Those are the only Scottish phrases I can pull off the top of my head and since they means, "Don't worry!" and "Cheer!" (or perhaps, "Here's to your health"), they're good to know. Especially for tomorrow, January 25, Robbie Burns Day. Considering Nova Scotia is New Scotland, it's an excellent excuse to celebrate the Scottish bard's birthday, whether or not you have a little tartan in your blood and a little kirk in your kick.
Born on January 25, 1759, Robert "Robbie" Burns is considered Scotland's greatest poet and favourite son. Although he died more than 200 years ago, he is still considered The Greatest Scot. The first Burns day wasn't held on his birthday, as it is now, but on the fifth anniversary of his death. The idea caught on across Scotland until it became an annual event eventually celebrated on January 25.
Over the years, Burns' influence spread due to worldwide Scottish immigration. Intrepid Scots brought their love of Robert Burns with them when they settled in Canada, Brazil, Jamaica, New Zealand, Argentina, and elsewhere. There are so many Scottish Canadians, they are considered Canada's third largest ethnic group, and Gaelic is still taught and spoken in Cape Breton.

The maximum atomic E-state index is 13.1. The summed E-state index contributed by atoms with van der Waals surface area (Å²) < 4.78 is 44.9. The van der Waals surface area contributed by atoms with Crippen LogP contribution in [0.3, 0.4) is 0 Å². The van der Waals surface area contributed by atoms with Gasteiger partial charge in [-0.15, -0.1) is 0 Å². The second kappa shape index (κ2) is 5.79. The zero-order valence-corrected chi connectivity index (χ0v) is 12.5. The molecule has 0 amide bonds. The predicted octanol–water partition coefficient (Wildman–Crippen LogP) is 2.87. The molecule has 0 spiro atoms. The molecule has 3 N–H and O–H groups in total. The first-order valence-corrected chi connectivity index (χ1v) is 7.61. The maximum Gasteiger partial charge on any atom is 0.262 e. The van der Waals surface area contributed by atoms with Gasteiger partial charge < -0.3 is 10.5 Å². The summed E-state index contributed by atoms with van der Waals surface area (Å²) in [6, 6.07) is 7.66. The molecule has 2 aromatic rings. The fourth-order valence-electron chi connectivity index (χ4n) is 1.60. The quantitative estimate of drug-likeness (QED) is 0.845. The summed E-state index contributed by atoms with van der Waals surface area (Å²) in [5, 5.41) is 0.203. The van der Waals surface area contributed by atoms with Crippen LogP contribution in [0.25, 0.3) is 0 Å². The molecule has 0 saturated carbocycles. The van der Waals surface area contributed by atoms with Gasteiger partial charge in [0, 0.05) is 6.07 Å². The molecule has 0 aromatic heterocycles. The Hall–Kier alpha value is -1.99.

No celebration of Robbie Burns day is complete with a haggis. Despite what you may have heard, few people actually make the very traditional (and gruesome) haggis; now it is a delicious blend of meat, spices and oatmeal rolled into a sausage. No wonder Burns decided an eight-stanza poem to it. Here's the first verse, translated from Gaelic:
Fair is your honest happy face,
Great chieftain of the pudding race.
Above them all you take your place,
Stomach, tripe or guts
Well are you worthy of a grace
As long as my arm.
I think it's safe to say, if you can't find a haggis to eat tomorrow, a pork sausage, some ground lamb or beef in a nice hearty mince or chicken will be an acceptable substitution. As long as you serve a dram of Scotland's finest drink - whiskey - all will be forgiven. Slainte!